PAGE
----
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Lecture

SOC101Y1 Lecture Notes - Stanley Milgram, Group Cohesiveness


Department
Sociology
Course Code
SOC101Y1
Professor
Robert Brym

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SOC101
Oct. 13th, 2010
Networks, Groups and Bureaucracies
Intro: 1941 Russian train station: June 28th, hundreds of Soviet soldiers,
Nazi troops invaded Belarus a few days ago
How did an advanced society like Germany commit the crime of the
20th century?
Felt as if Jewish people, etc., threatened them
Norms of solidarity demand conformity – when we form relationships
we develop shared ideas OR norms of solidarity in order to sustain the
relationship
Soldiers often did not hate the people that they slaughtered, committed
atrocities to maintain group morale, social solidarity
Some heroes were anti-Semitic, what Christians had in common was
the fact that they were cut-off from mainstream norms early on
Poorly socialized, thus freer NOT to conform
Heroes tend to have unusual socialization patterns – freedom NOT to
conform to group norms later in life
Why most people conform:
1.NORMS of solidarity demand conformity.
2.STRUCTURES of authority tend to render people obedient.
3.BUREACRACIES in particular are highly effective structures of
authority.
For ex. Gangs do commit crimes as a means of maintaining social bonds,
preservation of solidarity of the group
Case study: Glen Ridge
Group of teenage boys lured a mentally disabled women, raped her in
Glen Ridge, New Jersey
Members of the community ostracized the girl; boys got miniscule
sentences
How do you explain this? Why did members of the community defend
the rapists?
Sociologist blamed the entire community for the rape, adhered to
values that were exaggerated
Community Values in Glen Ridge
Subordination of women
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Lack of compassion for the weak
Tolerance of male misconduct
Intense group loyalty
Raised to view women as subordinates, engaged in male misconduct
(parents always paid for damage, rationalized this by saying that β€œboys
will be boys,” were also football heroes of the town – this reinforced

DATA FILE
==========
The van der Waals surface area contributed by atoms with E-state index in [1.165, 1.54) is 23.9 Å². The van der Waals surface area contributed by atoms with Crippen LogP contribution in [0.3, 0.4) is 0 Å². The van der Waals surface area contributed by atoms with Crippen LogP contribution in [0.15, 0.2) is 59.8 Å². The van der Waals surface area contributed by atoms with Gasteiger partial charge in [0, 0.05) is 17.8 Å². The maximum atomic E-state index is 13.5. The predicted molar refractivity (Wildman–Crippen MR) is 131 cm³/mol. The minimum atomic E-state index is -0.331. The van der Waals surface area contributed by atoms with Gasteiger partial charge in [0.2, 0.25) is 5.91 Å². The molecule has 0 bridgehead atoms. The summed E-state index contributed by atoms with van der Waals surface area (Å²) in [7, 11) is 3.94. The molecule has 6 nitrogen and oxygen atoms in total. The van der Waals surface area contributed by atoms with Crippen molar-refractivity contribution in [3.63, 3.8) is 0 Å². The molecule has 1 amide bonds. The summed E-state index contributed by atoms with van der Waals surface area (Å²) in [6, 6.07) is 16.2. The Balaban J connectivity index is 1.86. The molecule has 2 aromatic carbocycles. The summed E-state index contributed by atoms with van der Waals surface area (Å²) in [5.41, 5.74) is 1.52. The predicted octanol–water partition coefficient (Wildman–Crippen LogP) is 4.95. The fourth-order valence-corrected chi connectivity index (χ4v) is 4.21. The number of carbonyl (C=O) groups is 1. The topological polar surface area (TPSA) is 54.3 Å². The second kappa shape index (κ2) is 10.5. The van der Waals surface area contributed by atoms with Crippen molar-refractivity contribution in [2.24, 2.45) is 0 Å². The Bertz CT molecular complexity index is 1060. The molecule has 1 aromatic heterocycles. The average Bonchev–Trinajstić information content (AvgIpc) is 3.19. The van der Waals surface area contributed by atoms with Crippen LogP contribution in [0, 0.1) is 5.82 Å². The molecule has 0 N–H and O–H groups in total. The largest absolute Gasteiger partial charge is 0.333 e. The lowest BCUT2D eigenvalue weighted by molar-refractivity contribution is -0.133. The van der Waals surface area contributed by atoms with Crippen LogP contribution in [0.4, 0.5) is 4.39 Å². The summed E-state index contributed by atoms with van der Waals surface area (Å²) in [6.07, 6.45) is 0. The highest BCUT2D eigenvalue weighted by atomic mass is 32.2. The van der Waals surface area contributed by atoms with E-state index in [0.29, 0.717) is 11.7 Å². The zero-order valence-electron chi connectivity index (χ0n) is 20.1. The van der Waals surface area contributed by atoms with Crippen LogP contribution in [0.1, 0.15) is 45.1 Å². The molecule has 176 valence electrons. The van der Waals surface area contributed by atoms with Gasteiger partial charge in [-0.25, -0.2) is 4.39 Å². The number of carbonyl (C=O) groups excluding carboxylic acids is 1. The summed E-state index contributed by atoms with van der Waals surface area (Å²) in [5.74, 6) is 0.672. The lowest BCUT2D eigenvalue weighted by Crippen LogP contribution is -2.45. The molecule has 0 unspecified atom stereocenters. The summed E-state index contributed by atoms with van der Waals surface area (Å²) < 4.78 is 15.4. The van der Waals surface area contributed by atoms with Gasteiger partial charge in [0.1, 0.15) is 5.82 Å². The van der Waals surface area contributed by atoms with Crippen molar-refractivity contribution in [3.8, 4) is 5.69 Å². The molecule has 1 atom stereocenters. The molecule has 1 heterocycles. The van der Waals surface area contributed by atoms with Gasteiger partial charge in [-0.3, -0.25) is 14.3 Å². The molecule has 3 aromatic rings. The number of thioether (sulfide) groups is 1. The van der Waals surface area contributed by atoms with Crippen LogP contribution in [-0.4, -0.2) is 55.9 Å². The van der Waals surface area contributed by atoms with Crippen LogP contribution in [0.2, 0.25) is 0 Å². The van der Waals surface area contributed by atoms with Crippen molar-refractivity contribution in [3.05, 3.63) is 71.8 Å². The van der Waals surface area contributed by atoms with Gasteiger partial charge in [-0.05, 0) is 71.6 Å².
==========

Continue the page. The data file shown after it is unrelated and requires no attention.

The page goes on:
group solidarity)
However, one boy was able to speak out against the group:
Charles was able to deviate from the group because he was black,
tolerated because of his athletic ability
Able to rise above the group norms, spoke out because they were doing
something wrong
Structures of Authority:
Structures of authority tend to render people obedient
Most people find it difficult to disobey authorities because they fear
ridicule, ostracism
Stanley Milgram: informed his experimental subjects that they were
going to observe people taking a test, and if they got wrong answers
they would be given an electric shock (would this improve their ability
to learn?)
Test subjects told to administer a shock for a man’s wrong answer
Whether or not people were prepared to administer shocks to
individuals (were able to leave at any time)
Mailgram would reassure them it wouldn’t hurt if they administered a
greater level of shock, even if the actor appeared to be in great pain
Obedience to authority increases with separation from the negative
effects of one’s actions
*Milgram’s experiment supports the view that separating people
from the negative effects of their actions increases the
likelihood compliance.
People willing to obey the structure authority
Tells us something important about how people react to authority
McDonald’s Documentary Clip
Employees strip-searched by managers; told to do so by someone who
posed as a police officer (managers were given instructions over the
phone)
What does this teach us? As soon as we are introduced to a
structural authority, we often comply.
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